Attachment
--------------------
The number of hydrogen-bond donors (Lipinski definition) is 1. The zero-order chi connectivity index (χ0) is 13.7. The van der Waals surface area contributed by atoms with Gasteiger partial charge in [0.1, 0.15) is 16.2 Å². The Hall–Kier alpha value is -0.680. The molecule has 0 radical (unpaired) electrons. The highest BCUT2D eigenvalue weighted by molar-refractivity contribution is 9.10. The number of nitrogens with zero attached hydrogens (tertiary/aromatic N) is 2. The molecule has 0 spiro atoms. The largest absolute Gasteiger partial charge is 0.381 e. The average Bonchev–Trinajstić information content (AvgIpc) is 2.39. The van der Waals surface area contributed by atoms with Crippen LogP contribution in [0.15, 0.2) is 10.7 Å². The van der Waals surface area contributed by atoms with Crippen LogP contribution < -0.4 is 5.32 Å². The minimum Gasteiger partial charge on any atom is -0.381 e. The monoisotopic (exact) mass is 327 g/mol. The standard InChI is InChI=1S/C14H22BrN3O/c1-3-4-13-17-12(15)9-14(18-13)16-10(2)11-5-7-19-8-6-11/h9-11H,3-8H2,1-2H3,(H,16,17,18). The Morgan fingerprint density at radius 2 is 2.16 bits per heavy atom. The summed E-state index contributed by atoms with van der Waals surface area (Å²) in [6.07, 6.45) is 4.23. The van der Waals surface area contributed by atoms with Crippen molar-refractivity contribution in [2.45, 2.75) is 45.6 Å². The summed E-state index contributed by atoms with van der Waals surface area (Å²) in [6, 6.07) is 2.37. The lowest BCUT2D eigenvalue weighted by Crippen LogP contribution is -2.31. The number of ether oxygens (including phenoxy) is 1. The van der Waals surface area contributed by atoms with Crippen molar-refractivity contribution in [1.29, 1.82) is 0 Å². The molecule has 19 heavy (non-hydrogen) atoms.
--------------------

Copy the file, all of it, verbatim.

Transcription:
The number of hydrogen-bond donors (Lipinski definition) is 1. The zero-order chi connectivity index (χ0) is 13.7. The van der Waals surface area contributed by atoms with Gasteiger partial charge in [0.1, 0.15) is 16.2 Å². The Hall–Kier alpha value is -0.680. The molecule has 0 radical (unpaired) electrons. The highest BCUT2D eigenvalue weighted by molar-refractivity contribution is 9.10. The number of nitrogens with zero attached hydrogens (tertiary/aromatic N) is 2. The molecule has 0 spiro atoms. The largest absolute Gasteiger partial charge is 0.381 e. The average Bonchev–Trinajstić information content (AvgIpc) is 2.39. The van der Waals surface area contributed by atoms with Crippen LogP contribution in [0.15, 0.2) is 10.7 Å². The van der Waals surface area contributed by atoms with Crippen LogP contribution < -0.4 is 5.32 Å². The minimum Gasteiger partial charge on any atom is -0.381 e. The monoisotopic (exact) mass is 327 g/mol. The standard InChI is InChI=1S/C14H22BrN3O/c1-3-4-13-17-12(15)9-14(18-13)16-10(2)11-5-7-19-8-6-11/h9-11H,3-8H2,1-2H3,(H,16,17,18). The Morgan fingerprint density at radius 2 is 2.16 bits per heavy atom. The summed E-state index contributed by atoms with van der Waals surface area (Å²) in [6.07, 6.45) is 4.23. The van der Waals surface area contributed by atoms with Crippen molar-refractivity contribution in [2.45, 2.75) is 45.6 Å². The summed E-state index contributed by atoms with van der Waals surface area (Å²) in [6, 6.07) is 2.37. The lowest BCUT2D eigenvalue weighted by Crippen LogP contribution is -2.31. The number of ether oxygens (including phenoxy) is 1. The van der Waals surface area contributed by atoms with Crippen molar-refractivity contribution in [1.29, 1.82) is 0 Å². The molecule has 19 heavy (non-hydrogen) atoms.